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December 13, 2009

We all live in a world of myths and illusions.  Unfortunately, many people fail to recognize this, and they believe that their myths and illusions are actually truths.  The ramifications of interacting groups holding different beliefs can be found in any newspaper on any given day.  They range from local debates about “controversial” books in  school libraries between social liberals and conservatives, to never-ending debates between evolution deniers and biologists about what should be included in high school biology curricula, and it culminates in deadly serious debates (wars) between fundamentalist religious groups (Jews vs. Muslims in the Middle East, Hindus vs. Muslims in India,  Protestants vs. Catholics in Northern Ireland, etc.) or between groups with different political philosophies (communists vs. capitalists).  In short, it is not hard to offend  some group, by making factual statements that threaten or contradict their beliefs.  “Don’t confuse me with the facts” is a common modus operandi.

Universities are places were people study all kinds of movements, phenomena, ideas, people, and events.  Although university faculty have their own myths and illusions, their training is designed to enable them to recognize their beliefs for what they are and to rise above them.  The goal of their research is to discover the facts – to strip away myths and illusions in order to reveal the truth.  How successful they are at this is much debated, even among university faculty.

As noted, the problem for university faculty is that most people don’t want to hear the truth. Hence university faculty who make statements that offend some group in society are routinely threatened with dismissal by politicians who are trying to appease their irate constituents.  What saves us from dismissal, of course, is tenure.  Tenured faculty cannot be dismissed, except for a just cause.  Tenure is the foundation of academic freedom.

Although university administrators routinely state that they consider tenure to be essential and that they will do everything in their power to defend it, during a financial crisis, tenure becomes a problem for them.  The majority of a university’s budget is tied up in faculty and staff salaries.  Not being able to fire tenured faculty greatly constrains what an administrator can do to reduce expenditures.  Trying to circumvent or curtail tenure becomes a great temptation, and administrators sometimes succumb to this temptation.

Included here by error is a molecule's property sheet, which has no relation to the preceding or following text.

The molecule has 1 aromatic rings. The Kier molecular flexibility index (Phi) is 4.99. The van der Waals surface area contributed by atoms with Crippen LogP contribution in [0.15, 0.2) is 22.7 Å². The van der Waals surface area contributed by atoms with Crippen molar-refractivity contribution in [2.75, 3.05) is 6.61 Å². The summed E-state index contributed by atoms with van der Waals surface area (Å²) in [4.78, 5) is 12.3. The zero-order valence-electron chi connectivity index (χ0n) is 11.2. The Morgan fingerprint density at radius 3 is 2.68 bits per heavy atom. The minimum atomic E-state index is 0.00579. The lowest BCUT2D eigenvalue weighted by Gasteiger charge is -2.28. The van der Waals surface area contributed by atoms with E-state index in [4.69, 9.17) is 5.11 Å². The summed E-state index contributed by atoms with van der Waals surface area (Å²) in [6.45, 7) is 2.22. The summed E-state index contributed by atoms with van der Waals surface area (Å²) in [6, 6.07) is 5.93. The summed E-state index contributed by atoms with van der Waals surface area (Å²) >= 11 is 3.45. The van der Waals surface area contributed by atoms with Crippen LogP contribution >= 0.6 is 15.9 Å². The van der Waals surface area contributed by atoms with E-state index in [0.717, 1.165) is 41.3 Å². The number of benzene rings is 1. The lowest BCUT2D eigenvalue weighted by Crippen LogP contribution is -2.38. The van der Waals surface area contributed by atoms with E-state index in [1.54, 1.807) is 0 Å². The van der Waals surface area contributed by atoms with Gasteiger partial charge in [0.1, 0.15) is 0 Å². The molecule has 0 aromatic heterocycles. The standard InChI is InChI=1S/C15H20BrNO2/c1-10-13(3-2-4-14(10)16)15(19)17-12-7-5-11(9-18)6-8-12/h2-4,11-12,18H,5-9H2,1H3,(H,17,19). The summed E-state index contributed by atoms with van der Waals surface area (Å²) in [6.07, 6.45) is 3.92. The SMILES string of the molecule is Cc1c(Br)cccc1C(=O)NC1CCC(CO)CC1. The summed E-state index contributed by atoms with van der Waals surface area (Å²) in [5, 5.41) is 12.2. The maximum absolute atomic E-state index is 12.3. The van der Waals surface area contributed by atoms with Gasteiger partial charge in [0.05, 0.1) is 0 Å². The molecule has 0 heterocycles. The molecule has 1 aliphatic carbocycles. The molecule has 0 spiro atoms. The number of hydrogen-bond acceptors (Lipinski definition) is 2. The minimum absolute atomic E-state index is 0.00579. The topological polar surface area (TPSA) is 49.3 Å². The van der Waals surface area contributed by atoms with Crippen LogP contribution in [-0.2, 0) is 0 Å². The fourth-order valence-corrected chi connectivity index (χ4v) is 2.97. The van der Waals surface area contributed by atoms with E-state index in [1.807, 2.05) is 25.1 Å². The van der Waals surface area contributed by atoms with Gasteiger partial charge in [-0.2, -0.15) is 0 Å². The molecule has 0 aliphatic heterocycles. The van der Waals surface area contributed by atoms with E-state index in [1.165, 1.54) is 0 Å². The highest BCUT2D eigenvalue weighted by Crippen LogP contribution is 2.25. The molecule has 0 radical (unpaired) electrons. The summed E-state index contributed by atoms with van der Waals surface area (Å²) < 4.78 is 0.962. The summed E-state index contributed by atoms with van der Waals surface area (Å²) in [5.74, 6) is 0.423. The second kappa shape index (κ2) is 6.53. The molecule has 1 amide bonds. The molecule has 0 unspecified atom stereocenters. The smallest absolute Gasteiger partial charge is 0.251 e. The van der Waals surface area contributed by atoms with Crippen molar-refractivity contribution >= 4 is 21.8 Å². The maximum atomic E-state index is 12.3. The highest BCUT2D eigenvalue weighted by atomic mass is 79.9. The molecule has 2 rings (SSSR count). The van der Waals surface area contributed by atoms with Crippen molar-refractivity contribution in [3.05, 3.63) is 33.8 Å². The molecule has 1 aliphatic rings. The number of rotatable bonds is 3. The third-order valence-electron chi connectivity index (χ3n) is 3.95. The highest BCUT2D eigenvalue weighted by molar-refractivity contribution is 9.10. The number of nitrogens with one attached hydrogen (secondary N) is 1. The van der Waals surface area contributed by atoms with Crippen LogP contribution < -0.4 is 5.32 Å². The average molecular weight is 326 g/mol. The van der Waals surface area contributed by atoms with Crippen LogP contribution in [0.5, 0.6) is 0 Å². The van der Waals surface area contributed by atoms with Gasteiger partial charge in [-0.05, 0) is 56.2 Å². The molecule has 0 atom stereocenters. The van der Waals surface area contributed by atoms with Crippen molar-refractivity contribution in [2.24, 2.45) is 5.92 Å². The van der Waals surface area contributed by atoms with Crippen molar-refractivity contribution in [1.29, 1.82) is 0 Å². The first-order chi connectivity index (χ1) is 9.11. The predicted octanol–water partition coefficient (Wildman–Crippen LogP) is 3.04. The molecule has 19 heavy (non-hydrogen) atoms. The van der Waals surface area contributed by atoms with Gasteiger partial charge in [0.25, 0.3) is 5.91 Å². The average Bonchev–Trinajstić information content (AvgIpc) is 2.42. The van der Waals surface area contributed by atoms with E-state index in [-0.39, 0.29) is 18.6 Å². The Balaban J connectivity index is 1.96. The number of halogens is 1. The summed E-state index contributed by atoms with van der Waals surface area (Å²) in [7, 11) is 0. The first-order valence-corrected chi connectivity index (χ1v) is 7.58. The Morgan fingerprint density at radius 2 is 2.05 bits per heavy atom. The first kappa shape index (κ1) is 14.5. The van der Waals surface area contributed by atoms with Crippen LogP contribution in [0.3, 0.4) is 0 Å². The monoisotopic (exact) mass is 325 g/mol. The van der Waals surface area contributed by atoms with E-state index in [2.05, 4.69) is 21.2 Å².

Some of our administrators are clearly being tempted.  Specifically, some of them are claiming that faculty are tenured within a given department.  This strikes the faculty as completely nonsensical (ludicrous, ridiculous, inane, etc.).  A faculty member does not get tenure as a result of a departmental action.  Nor is this position supported by any historic precedents.  Lots of reorganizations of departments, and even colleges, have occurred over the years, and in no case did anyone lose tenure because a department or college was eliminated.   I have been involved in two different departmental reorganizations, and the department in which I was originally hired no longer exists.  I did not lose tenure, nor was it even suggested that this could happen.  If a faculty member could lose tenure as a result of an administrative reorganization, the university would never be able to restructure administrative units again.

Why do some administrators want to push this absurd position?  Why are they scouring the faculty handbook for any sentence or phrase that can be  misconstrued to support it?  Desperation?  Ignorance?  Hubris — the illusion that they know best?  Who knows?  In any case, the long history of attempts by university administrators to circumvent tenure typically results in lawsuits and lots of embarrassing publicity for the university.  It would become very difficult for the university to hire new faculty if the institution was to be censured by the AAUP for trying to fire tenured faculty without just cause.

In the literature on how to deal with university budget cuts, administrators are routinely warned not to tamper with or threaten tenure in any way.   For example, the American Council on Education’s publication, Faculty in Times of Financial Distress, has a section appropriately titled “Ideas That Can Backfire.”  One of these is eliminating tenure:  “…stripping tenure from current faculty members may lead to breach of contract litigation, difficulty in future faculty recruiting, declines in student and alumni loyalty, and possible accreditation problems.”

The belief of some administrators that they can selectively terminate tenured faculty by closing departments is a dangerous illusion.  If they act on it, it can have only negative consequences for them and for the future of the university.  The sooner they recognize this, the better.  If they don’t, then conflict between the faculty and administration becomes inevitable.  This will make dealing with the university’s budget problems much more complicated and difficult, and this is in no one’s best interests.

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